This workshop aims to create a collaborative space in which we will discuss feminist, queer, and transgender approaches to literature and culture. This year, we will act as reading group, publication workshop, and pedagogy/praxis collective. As we interrogate the ways that differences of gender and sexuality are imagined and used to create meaning, whether oppressive or liberatory, we will consider how these differences intersect with those of class, race, ethnicity, ability, and nationality. Some questions that shall guide our reflections on our research, teaching, and praxis include the following: How are constructions of gender and sexuality used to sustain white supremacy, a patriarchal and racist set of beliefs and institutions? How are they used to drive neoliberalism, with its economization of all domains of life? And, crucially, what are the possibilities for resisting these historical processes to create more inclusive, democratic worlds? We invite interested graduate students and faculty to participate.

Thursday, April 19, 4:30-6:00 pm, C607 Wells: Feminist praxis, social justice (readings TBD)

Mar
23
Sat
2019 Master of Fine Arts Exhibition @ MSU Broad Art Museum
Mar 23 – May 5 all-day
2019 Master of Fine Arts Exhibition @ MSU Broad Art Museum | East Lansing | Michigan | United States

2019 Master of Fine Arts Exhibition

March 23 – May 5, 2019 @Broad Art Museum

Reception March 23 6-8pm, Remarks at 6:30pm

The Master of Fine Arts Exhibition is the culmination of a three-year program in which artists explore their creative practice under the supervision of a faculty guidance committee. Extensive study in a medium or area of concentration, combined with coursework in the history of art and related fields, helps each artist situate their work within the broad field of contemporary art and design practice. The Department of Art, Art History, and Design celebrates the creative research of Laurén Brady, Chelsea Markuson, Mary Peacock, Mehrdad Sedaghat, and Andrew Somoskey as evidence of their achievement and continuing promise.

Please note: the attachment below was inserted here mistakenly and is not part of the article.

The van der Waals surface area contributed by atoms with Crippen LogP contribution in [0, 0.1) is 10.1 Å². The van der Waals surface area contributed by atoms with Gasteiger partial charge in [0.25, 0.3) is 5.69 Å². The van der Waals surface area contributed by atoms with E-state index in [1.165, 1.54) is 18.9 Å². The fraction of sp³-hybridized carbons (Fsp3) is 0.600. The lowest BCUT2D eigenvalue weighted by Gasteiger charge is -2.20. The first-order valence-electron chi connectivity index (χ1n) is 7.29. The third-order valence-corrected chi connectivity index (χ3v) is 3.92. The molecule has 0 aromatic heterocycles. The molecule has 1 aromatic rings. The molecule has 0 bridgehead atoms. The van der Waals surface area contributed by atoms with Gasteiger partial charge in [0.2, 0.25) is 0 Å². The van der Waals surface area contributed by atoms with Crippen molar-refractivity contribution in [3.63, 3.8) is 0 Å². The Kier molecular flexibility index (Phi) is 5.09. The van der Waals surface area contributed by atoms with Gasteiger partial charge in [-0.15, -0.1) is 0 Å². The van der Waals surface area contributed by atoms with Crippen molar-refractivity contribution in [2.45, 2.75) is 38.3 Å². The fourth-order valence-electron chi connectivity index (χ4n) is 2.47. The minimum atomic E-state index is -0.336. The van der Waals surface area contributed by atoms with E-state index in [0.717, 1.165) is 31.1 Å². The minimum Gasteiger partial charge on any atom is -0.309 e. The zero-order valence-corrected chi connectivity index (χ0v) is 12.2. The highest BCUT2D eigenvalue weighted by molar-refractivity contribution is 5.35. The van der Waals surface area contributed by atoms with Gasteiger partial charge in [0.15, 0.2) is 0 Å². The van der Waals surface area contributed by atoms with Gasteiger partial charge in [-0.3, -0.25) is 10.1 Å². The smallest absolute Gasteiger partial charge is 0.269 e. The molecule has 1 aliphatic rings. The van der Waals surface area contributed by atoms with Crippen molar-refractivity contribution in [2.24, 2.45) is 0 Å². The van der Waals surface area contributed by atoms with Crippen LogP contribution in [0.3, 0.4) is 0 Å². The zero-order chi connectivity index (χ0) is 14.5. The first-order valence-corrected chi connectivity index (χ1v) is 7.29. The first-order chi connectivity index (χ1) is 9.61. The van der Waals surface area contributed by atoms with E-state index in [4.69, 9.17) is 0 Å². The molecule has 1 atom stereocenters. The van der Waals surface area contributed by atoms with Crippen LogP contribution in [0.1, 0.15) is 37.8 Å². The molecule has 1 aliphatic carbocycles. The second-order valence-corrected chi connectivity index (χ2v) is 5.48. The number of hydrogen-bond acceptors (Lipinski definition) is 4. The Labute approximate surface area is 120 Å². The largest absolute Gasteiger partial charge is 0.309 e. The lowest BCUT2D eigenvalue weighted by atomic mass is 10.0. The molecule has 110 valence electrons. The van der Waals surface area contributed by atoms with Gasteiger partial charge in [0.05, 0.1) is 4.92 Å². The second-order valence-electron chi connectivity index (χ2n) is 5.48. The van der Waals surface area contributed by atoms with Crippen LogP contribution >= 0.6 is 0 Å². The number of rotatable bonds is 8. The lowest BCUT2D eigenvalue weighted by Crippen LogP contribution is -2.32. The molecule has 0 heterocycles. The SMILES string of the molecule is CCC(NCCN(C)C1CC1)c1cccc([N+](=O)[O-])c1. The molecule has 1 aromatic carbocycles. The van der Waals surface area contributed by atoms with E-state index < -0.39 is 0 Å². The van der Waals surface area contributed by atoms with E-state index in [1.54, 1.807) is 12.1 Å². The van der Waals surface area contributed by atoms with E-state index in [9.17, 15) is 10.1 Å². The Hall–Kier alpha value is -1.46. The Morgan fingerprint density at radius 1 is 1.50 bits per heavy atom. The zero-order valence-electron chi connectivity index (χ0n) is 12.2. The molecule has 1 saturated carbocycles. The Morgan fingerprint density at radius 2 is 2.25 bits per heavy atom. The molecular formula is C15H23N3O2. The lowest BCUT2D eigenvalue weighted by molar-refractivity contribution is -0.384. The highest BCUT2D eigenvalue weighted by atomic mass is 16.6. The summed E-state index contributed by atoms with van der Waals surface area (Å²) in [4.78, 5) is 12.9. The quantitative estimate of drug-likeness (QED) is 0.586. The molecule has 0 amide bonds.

This year the annual Master of Fine Arts Prize will be awarded to an outstanding candidate by guest juror Dr. Tina Rivers Ryan, Assistant Curator at the Albright-Knox Art Gallery.

The 2019 Master of Fine Arts Exhibition is organized by the MSU Department of Art, Art History, and Design and the Eli and Edythe Broad Art Museum at Michigan State University, with curatorial oversight by Georgia Erger, Curatorial Assistant. Support for this exhibition is provided by the Graduate School at MSU and the John and Susan Berding Family Endowment.

Apr
13
Sat
Mind the Gap: Bridging the Researcher-Teacher Divide @ Wells Hall, B-Wing
Apr 13 @ 1:00 pm – 5:00 pm

This mini-conference event brings researchers and teachers together in dialogue around the questions “Do teachers care about research?” and “Do researchers care about teachers?” Plenary session presentations by researcher Dr. Masatoshi Sato (Universidad Andrés Bello, Chile) and a language educator (TBD) will be followed by a mixer in smaller break-out rooms, where language researchers and language teachers will engage in guided but informal dialogue. The event will conclude with a Town Hall-style forum, facilitated by MSU’s Second Language Studies program chair, Dr. Shawn Loewen.